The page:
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Forget immunizations, visas, phrase books, and 12-hour flights. For an epic international adventure, just head north. Canada’s cred? The world’s longest coastline, 10 major mountain chains, more lakes than any other country, and five Alaskas worth of world-class wilderness. There are 3,000 miles of wilderness that stretch from Newfoundland’s fjordlike coastal cliffs to British Columbia’s rainforest and skyscraping peaks are brimming with every type of mountain, water, and wildlife adventure a card-carrying backpacker could want—crowds not included.
Our Rocky Mountain Field Editor spent two months exploring places we’ve never covered to assemble our most extensive guide to Canadian backcountry yet. He scouted eight challenging trips in four provinces, all easy to reach and close enough to major American cities that you won’t blow your budget just getting there. Or going back for more.
This west-coast province is larger than Washington, Oregon, and California combined. You could spend lifetimes exploring B.C.’s 81 mountain ranges, but first try this sweet trio of routes, including an ultra-wild high-mountain trek, a pair of gorgeous huts, and historic glacier mountaineering.
Routefind across precipitous ridges to an ice-filled lake.
Link two gorgeous cabins by scrambling through craggy alpine country.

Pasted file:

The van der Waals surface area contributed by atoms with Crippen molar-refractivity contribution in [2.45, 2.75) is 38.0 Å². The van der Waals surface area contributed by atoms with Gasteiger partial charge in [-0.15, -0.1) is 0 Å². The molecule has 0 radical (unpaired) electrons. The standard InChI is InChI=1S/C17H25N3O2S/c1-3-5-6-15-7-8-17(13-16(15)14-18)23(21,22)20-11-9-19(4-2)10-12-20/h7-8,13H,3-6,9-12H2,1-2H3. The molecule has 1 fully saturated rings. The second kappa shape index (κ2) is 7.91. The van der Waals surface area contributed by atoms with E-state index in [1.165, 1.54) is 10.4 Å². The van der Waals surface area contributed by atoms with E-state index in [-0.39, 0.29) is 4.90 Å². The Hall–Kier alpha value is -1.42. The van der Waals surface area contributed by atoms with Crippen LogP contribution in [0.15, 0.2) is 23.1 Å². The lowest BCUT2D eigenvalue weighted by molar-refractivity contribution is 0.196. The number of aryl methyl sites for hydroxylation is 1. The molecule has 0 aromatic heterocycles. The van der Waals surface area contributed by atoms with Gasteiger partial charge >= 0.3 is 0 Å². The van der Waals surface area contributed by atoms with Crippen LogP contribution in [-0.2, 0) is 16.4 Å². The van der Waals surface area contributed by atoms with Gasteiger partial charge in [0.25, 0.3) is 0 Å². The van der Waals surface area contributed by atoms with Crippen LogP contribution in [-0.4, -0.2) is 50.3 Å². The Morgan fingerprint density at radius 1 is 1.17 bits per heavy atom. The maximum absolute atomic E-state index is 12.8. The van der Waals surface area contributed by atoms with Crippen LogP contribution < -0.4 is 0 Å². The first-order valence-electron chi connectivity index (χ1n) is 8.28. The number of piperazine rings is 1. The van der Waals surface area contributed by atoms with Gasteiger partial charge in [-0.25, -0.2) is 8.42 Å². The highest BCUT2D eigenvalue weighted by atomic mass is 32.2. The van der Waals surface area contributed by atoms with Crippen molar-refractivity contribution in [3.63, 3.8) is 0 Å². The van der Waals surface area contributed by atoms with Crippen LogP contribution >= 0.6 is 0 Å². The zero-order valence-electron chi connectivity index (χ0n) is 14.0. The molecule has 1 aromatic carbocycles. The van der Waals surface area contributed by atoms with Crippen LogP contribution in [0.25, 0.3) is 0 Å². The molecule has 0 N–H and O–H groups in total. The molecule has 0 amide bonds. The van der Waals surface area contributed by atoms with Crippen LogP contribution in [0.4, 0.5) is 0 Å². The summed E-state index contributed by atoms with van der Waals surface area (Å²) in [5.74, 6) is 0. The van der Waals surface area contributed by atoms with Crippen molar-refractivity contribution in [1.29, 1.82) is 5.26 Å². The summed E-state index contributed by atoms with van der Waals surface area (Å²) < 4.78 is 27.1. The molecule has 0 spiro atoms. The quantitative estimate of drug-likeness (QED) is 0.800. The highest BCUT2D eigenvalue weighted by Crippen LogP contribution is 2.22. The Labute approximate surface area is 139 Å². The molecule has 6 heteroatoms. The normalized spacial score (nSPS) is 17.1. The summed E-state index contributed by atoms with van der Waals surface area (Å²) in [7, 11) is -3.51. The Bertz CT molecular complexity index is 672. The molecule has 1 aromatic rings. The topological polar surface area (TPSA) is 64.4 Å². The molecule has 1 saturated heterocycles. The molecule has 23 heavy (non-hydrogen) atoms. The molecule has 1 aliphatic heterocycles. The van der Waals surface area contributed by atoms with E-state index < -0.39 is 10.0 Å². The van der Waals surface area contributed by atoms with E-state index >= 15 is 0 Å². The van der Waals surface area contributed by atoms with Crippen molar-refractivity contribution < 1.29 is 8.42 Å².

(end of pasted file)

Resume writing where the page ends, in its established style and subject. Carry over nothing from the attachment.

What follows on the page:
Hit four technical summits in the birthplace of North American mountaineering.
This Texas-size province north of Montana and North Dakota is known for its prairies, but more than half of it is actually a forested canoe kingdom (think Boundary Waters on steroids). Canoes are to Canada as covered wagons were to America, and they remain one of the best ways to experience Saskatchewan’s wild country.
Escape time as you glide through an endless chain of connected lakes.
Canada’s most populous province is a land of lakes—Great ones. For an untamed taste of the world’s largest stretch of freshwater, check out Superior’s North Shore, where Ice Age glaciers and storm-tossed waves have sculpted the granite coastline into a wilderness of steep hills and deep gorges with a sprinkling of stunted evergreens.
Hug pebbly beaches and cliffs along Superior shores.
Paddle and portage fish-filled waters past wild cascades to the greatest of lakes.
So far east it’s got its own time zone, this island is home to Gros Morne National Park, a world heritage site. We’ve scouted the best long and short options.
Bushwhack up a glacier-carved fjord to a lake-spangled subarctic plateau.
Follow serpentine barrens and stair-steep tracks to a rugged volcanic sea coast.